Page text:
There is no fast and easy answer to the question are there any tools required for making compost. To attempt to provide a short answer here are suggestions of what items you may want and a few you must have.
First to begin a composting adventure decide on just the right spot where the process will occur. You must choose whether to use a container such as an enclosed garden composting bin, tumbler composter or an open wire or wooden bin. These open bins can be several compartments and made of concrete block if you decide to go large, though packing crates will suffice. Or you can simply set aside at least a bare space of 3 ft by 3 ft and allow for at least 3 ft of height to place the materials being rotted in a pile. If you want to hide it from the neighbors sight go fancy with ivy or an arbor around the area. If small is sufficient buy an attractive small composter to sit right on the patio or deck.
Now that you picked the spot and the type of composting bin decide how important the speed or rate of decomposition is for your needs. No matter if you want compost in two weeks or a year a few basics make the job easier. A tool to mix or turn the contents such as a shovel or spade or pitchfork are found around most suburban and rural homes or can be purchased in the hardware section of stores. There is a tool made especially for compost piles called an aerator that is 3 feet long with handles on one end and blades on the bottom for easy turning. However a compost bins tumbler does not require a tool.
Materials are easier to work with if cut to the size of the bin, barrel or pile. For this job a pruning saw of some sort works well. For the machine oriented person a chipper or shredder makes quick work of brush once it is cut. In order to transport this outdoor organic waste one must have a method of transport such as a wheelbarrow, garden cart, wagon etc. On the small scale a brightly colored tub works fine.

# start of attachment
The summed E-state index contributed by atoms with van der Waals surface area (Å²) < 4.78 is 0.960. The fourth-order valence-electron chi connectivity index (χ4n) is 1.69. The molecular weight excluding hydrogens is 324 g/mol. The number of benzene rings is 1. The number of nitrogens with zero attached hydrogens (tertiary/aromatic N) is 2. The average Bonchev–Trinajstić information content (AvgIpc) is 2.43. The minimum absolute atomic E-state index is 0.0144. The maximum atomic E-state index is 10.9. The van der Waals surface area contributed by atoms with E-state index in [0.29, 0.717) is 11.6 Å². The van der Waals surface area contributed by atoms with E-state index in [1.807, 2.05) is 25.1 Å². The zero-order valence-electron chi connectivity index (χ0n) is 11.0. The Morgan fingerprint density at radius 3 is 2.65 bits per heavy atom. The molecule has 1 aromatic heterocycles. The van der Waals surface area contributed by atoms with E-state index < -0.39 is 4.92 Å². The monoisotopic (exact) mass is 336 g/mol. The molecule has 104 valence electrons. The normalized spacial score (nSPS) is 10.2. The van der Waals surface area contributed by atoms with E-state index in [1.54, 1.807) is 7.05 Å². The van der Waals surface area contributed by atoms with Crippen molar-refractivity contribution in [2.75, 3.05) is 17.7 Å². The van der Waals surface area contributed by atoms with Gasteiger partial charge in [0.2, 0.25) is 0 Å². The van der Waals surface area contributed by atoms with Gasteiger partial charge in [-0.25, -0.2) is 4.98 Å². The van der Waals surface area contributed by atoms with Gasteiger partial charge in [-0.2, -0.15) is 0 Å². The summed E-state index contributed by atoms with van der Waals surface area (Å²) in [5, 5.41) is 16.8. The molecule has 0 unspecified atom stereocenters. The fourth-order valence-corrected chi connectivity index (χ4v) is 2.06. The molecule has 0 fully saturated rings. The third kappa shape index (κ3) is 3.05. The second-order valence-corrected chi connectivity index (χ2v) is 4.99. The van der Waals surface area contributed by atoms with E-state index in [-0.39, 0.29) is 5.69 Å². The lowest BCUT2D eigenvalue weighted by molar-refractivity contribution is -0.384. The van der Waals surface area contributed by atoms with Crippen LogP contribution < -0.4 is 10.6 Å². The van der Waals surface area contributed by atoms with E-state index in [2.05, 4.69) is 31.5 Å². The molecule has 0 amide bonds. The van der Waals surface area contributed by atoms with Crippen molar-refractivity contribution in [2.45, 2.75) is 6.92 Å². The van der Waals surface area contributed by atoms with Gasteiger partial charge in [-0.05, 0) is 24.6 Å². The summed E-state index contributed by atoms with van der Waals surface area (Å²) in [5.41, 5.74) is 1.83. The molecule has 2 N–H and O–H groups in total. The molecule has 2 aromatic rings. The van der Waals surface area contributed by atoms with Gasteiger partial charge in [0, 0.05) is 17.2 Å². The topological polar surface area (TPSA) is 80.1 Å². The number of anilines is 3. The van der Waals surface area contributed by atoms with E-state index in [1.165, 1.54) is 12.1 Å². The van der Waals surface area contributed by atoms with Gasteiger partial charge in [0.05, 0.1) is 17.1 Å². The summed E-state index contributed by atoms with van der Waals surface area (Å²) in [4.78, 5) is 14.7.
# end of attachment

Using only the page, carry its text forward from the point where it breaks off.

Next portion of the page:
What makes compost? Basically any organic matter that is non fatty, except in special models made for collecting all organic waste. Making compost requires materials called green which are high in nitrogen level compared to carbon level, nitrogen rich and brown materials which are high in carbon level compared to nitrogen amounts, considered carbon rich. Use about three times by volume the amount of brown materials as green. Examples of brown are fallen leaves and corn stalks. Examples of green are veggie scraps and herbivore manure.
Work gloves are a necessity if you want clean hands. There are many micro-organisms found naturally in the finished product.
A watering can or hose provide moisture if the beneficial organisms required for breakdown to occur are to thrive.
A tarp or bin cover or the lid help maintain the moisture level at a more consistent level for quicker decomposition of debris.
A few other tools available are the accelerator - commercially packaged or blood or alfalfa meal used to give the materials a fast start. A composting thermometer, temperature is important, the organisms responsible for the various stages of natural soil enrichment live and die at specific temperature. A countertop compost bin for kitchen waste collection and transport outdoors (scraps, leftovers, crushed eggshells). A container for other indoor waste collection and transport outdoors (non waxy or shiny color paper, cardboard).
Making compost, the natural soil enhancement can be very simple or very complex depending on the choices of tools you make.
Please visit and shop for tools for composting and decorative rainbarrels at http://www.compostingplace.com also read other quick articles from Patricia Bass.
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